grapes, flax-growing and the textile industries were the principal occupations in Germantown. At the same time it indicated the mission of the German in America, to promote agriculture, manufacture and enjoyment
Happy hours these German Pilgrims must have had in Germantown, when at eventide, after the day's work had been done, they sat on the benches by the doors, listening to the cooing of the doves, and enjoying
the fragrant odor of the manifold flowers, the seeds of which they had brought with them from their native home.
While attending to their daily work, the inhabitants of Germantown did not neglect their intellectual
life. Pastorius, this true shepherd of his flock, was its center. He established a school and arranged also an evening class, in which he imparted freely of his great wisdom to all who were eager to enrich
When Germantown was incorporated as a town, Pastorius was of course elected its first burgomaster. How deeply rooted in his heart was the love of his old Fatherland and his countrymen, is
indicated by a "Greeting to Posterity," which he wrote on the first page of the "Grund- und Lagerbuch," the first official document of Germantown. Translated from the Latin it reads as follows:
"Hail Posterity! Hail to you, future generations in Germanopolis! May you never forget that your ancestors, of their own free will, left the beloved land, which bore and nourished
them - ah ! for those hearths and homes I -to live the rest of their days in the forests of Pennsylvania, in the lonely wilderness, with less care and anxiety, but still after the German fashion, like
brothers. May you also learn, how arduous a task it was, after crossing the Atlantic Ocean, to plant the German race in this part of North America. And, dear descendants, where we have set an example of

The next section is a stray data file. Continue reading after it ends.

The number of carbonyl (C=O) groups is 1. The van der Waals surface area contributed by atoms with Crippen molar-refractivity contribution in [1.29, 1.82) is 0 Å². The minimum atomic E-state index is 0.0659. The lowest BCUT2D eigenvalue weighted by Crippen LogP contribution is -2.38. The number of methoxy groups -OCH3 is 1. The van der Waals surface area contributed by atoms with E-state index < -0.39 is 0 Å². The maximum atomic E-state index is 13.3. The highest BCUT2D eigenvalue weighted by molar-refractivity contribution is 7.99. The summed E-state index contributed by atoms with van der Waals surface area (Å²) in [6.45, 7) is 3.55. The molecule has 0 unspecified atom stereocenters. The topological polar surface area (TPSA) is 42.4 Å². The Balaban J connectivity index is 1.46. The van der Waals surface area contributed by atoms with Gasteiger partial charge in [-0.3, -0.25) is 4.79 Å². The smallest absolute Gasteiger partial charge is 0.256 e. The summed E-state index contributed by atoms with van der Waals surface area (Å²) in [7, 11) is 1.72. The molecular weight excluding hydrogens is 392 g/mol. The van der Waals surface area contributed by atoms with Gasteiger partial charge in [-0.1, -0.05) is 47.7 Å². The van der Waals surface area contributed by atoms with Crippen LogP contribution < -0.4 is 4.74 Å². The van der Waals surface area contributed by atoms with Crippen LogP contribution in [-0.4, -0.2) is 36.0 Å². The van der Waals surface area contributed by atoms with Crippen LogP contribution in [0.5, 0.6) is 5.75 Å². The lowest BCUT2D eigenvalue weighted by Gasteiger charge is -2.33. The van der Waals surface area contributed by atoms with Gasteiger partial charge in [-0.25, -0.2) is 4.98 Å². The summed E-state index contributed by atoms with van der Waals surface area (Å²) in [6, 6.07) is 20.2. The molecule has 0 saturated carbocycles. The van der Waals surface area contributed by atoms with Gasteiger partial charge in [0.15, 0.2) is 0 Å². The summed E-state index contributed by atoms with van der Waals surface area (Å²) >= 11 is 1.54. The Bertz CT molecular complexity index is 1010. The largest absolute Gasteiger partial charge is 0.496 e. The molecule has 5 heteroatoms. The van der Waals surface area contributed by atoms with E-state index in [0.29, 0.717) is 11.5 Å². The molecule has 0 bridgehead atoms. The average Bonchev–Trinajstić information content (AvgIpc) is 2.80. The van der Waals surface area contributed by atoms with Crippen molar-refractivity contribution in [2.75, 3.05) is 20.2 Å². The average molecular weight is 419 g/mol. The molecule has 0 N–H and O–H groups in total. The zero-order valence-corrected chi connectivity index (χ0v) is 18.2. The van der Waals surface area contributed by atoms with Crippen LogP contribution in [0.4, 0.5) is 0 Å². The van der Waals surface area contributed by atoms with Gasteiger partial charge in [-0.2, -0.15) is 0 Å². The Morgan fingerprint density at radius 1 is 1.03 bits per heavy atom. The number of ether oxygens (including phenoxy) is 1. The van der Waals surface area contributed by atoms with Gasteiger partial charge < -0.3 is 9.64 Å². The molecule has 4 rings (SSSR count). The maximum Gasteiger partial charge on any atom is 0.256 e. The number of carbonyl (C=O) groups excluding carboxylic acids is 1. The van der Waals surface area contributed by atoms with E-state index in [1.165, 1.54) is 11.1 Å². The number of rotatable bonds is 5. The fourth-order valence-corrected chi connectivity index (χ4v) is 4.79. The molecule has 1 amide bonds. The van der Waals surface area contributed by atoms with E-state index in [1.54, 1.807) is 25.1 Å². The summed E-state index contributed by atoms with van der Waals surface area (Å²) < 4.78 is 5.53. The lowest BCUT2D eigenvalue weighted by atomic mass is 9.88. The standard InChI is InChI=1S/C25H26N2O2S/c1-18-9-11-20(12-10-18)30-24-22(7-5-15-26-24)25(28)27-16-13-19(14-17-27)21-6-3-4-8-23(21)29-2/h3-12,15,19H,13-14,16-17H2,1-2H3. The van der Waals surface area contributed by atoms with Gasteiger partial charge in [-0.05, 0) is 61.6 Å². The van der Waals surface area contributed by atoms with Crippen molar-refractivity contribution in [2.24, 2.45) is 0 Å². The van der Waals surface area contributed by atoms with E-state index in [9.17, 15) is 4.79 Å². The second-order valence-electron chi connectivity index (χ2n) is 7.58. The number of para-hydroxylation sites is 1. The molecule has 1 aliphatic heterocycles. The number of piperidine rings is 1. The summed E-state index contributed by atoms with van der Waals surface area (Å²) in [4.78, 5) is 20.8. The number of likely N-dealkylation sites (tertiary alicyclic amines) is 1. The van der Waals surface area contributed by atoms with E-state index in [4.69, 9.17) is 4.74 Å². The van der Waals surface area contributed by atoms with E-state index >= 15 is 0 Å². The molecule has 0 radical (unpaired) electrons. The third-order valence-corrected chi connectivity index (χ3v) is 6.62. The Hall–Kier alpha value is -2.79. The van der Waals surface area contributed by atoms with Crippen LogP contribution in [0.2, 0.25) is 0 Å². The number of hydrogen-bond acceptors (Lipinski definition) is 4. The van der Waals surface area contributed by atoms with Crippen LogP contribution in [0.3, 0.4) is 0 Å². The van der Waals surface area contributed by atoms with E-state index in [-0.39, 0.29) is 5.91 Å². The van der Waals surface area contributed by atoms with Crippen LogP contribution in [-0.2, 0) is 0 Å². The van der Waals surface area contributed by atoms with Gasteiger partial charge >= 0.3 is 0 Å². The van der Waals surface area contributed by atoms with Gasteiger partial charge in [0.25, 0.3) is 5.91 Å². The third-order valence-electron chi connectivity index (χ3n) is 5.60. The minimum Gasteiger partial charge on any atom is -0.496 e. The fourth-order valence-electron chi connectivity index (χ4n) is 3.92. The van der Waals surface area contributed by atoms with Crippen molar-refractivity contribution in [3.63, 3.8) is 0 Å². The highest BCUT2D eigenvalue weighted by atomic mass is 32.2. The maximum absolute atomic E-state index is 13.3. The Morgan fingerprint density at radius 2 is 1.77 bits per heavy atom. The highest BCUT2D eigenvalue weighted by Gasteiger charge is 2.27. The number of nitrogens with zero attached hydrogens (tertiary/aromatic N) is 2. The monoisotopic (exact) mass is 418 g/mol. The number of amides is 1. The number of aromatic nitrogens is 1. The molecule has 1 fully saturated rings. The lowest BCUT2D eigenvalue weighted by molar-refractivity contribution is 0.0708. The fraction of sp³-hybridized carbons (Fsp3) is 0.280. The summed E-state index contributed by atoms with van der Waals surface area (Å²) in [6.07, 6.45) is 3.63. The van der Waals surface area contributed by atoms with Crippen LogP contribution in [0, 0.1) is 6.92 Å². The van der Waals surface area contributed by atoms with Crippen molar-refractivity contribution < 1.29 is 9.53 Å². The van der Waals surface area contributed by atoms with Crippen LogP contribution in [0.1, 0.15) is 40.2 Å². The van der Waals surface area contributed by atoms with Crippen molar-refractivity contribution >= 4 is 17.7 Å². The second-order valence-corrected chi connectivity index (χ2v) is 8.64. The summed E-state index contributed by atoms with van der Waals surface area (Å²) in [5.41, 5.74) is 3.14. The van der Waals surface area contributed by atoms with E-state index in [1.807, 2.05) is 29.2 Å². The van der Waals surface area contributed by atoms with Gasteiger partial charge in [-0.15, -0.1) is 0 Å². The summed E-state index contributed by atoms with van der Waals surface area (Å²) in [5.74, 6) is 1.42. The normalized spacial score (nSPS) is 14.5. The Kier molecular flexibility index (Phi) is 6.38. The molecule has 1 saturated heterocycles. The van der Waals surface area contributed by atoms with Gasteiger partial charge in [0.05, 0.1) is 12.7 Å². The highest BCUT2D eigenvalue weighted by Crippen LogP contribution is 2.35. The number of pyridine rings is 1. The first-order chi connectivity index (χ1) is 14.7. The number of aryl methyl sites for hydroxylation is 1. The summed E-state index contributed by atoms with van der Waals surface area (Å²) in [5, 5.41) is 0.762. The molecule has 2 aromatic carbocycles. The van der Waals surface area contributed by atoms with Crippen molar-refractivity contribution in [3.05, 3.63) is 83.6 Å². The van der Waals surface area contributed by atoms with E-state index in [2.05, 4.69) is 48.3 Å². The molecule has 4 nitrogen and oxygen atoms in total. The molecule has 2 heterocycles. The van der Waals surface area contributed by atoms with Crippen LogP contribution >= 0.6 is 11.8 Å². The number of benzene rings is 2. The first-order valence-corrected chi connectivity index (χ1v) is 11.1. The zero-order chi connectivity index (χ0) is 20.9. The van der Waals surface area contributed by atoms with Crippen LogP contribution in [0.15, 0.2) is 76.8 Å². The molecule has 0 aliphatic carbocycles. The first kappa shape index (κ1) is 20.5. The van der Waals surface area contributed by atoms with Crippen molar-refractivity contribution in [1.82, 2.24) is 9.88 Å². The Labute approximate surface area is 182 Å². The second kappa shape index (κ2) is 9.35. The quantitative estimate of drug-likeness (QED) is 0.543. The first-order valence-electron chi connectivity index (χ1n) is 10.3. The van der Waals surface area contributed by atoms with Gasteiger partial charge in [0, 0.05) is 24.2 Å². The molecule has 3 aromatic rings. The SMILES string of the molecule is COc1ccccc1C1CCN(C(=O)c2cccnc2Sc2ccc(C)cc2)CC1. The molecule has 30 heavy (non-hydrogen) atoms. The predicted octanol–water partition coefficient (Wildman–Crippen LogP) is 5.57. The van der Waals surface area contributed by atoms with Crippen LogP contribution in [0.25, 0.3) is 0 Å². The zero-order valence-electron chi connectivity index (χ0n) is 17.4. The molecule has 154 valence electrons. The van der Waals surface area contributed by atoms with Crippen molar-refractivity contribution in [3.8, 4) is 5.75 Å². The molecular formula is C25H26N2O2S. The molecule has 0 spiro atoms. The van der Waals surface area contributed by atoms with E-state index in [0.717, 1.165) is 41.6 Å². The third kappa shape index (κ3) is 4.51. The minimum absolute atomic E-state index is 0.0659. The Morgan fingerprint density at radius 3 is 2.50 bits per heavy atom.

righteousness, follow our footsteps! But where we have turned from the straight and narrow path, forgive usl May the perils which we encountered, make you wisel Farewell, Posterity! Farewell, my German
Kin! Farewell, forever and ever!"
Undoubtedly Pastorius was also the author of a document, by which the inhabitant of Germantown set an everlasting monument to themselves.
The importation of negro slaves from Africa to America had been
practised by the English and Dutch since the 16th century. Slaves were sold to the English colonies without disapproval of the Puritans and Quakers, who claimed to be defenders of human rights. The Germans,
however, who had suffered so much in their own fatherland, regarded in just appreciation of the personal rights of others the traffic in human flesh as a heavy crime against the teachings of Christ. For this
reason they drew up on February 18, 1688, a protest against slavery, the first ever written in any language. This remarkable document reads as follows:
"This is to ye Monthly Meeting held at Richard Warrel's. These are the reasons why we are against the traffick of men Body, as followeth: Is there any that would be done or handled at
this manner? to be sold or made a slave for all the time of his life? How fearfull and fainthearted are many on sea when they see a strange vessel, being afraid it should be a Turk, and they should be taken
and sold for slaves into Turckey. Now what is this better done as Turcks doe? Yea rather is it worse for them, which say they are Christians; for we hear that ye most part of such Negers are brought